On 30 March 2023, the European Parliament adopted a new directive on pay transparency with 427 votes in favour, 79 against, and 76 abstentions.1

The new directive will require, among other things, more pay transparency from European Union (EU) companies in terms of their employees, which will allow them to compare salaries and expose existing gender pay gaps.

The new directive is expected to be approved by the Council of the European Union this spring.  The EU member states will have three years to transpose the directive into national law once the official procedure for publication of the official text of the directive is completed. 


The new directive on pay transparency will present new rules to companies to foster salary equality.  Companies will have to be more transparent about salaries and they will be required to “fix” any gender-based inequalities.

Companies will have to report their salaries broken down by gender and EU member states will be able to sanction companies that violate the new rules on gender pay gap.  Further, employees will be given access to compensation in a case of gender pay gaps and the burden of proof in such cases will be on the employer.

The pay transparency directive also recognises people identifying as non-binary, which is the first time in the history of EU legislation.  

Key Elements for Pay Transparency

Recruitment: Companies will be banned from asking candidates about their pay history.  On the other hand, companies will be required to provide information about the initial pay level or its range in the job vacancy to foster informed and transparent negotiation on pay.

Reporting: Companies with at least 100 employees will have to publish and submit information on the gender pay gap in their organisation.  Companies with at least 250 employees will have to report annually; companies with 150-249 employees will have to report every three years; and companies with 100-149 employees will have to report every three years starting five years after the transposition of the directive into national legislation.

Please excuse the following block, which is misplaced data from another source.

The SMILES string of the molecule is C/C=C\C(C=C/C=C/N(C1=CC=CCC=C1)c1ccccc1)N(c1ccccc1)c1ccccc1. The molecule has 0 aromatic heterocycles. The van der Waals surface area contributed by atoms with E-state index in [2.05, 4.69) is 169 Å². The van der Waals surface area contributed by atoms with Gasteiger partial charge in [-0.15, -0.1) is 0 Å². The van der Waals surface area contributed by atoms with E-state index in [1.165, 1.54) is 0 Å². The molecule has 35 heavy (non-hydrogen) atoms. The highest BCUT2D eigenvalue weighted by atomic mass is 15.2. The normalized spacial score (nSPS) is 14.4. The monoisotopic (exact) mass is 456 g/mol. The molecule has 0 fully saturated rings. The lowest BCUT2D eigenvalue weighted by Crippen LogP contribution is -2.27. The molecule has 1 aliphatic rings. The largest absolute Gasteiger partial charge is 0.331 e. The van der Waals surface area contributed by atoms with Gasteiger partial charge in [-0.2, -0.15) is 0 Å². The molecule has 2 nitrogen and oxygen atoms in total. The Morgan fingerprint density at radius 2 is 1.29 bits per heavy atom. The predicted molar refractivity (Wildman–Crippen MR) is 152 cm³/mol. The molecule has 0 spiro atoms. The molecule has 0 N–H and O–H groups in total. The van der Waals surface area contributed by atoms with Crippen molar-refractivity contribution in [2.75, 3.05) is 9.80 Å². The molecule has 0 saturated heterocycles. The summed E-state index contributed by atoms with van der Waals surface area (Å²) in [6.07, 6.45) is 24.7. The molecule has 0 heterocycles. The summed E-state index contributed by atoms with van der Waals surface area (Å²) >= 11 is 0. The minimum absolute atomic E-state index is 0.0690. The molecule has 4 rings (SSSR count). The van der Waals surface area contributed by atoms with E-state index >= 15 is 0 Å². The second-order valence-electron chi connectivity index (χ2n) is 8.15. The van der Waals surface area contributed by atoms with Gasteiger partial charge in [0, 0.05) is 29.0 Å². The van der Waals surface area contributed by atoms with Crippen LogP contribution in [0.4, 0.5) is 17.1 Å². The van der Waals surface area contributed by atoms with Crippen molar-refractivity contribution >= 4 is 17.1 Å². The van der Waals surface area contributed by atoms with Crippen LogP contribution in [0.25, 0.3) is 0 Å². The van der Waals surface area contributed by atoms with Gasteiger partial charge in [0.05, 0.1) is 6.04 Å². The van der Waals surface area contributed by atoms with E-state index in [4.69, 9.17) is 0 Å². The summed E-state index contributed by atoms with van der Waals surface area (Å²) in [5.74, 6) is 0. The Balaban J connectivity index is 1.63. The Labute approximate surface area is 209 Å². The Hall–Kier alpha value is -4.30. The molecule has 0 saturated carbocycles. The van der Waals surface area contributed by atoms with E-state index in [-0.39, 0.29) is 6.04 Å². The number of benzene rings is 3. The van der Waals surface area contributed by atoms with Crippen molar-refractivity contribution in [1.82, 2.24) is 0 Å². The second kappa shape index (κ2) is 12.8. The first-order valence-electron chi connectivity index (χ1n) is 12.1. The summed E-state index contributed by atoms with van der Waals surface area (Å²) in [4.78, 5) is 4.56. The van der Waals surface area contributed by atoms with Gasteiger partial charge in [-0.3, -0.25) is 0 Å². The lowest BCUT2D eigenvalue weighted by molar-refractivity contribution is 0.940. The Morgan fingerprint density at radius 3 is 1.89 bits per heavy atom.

Pay assessment: If the reporting on pay exposes a gender pay gap of at least 5 percent and when this gender pay gap cannot be justified with objective gender-neutral factors, companies will have to carry out an assessment together with employees’ representatives in order to remedy the gender pay gaps that cannot be reasonably justified.

Right of employees to information from employers: Employees will be able to request information from their employers on their individual pay level and on the average pay levels broken down by gender for categories of employees doing the same work or work of equal value.  This right applies irrespective of the size of the company.  Companies will have to annually inform employees about this right to information.

Pay and career progression: Companies will have to make information on the objective and gender-neutral criteria used to define pay and career progression easily accessible. 


The new directive on pay transparency enjoys wide support and it is therefore likely that it will finally be adopted.  Even though it will take a couple of years before the directive is transposed into national legislation, companies have no reason to postpone an analysis that will reveal their own status when it comes to gender pay gaps.

Further, companies can already begin to implement procedures to help ensure gender-neutral pay in their organisation by following what is outlined in the new directive.       


1  Press release, European Parliament, “Gender pay gap: Parliament adopts new rules on binding pay-transparency measures,” 30 March 2023. 

*  Please note that KPMG LLP (U.S.) does not offer legal services.


The information contained in this newsletter was submitted by the KPMG International member firm in The Netherlands.


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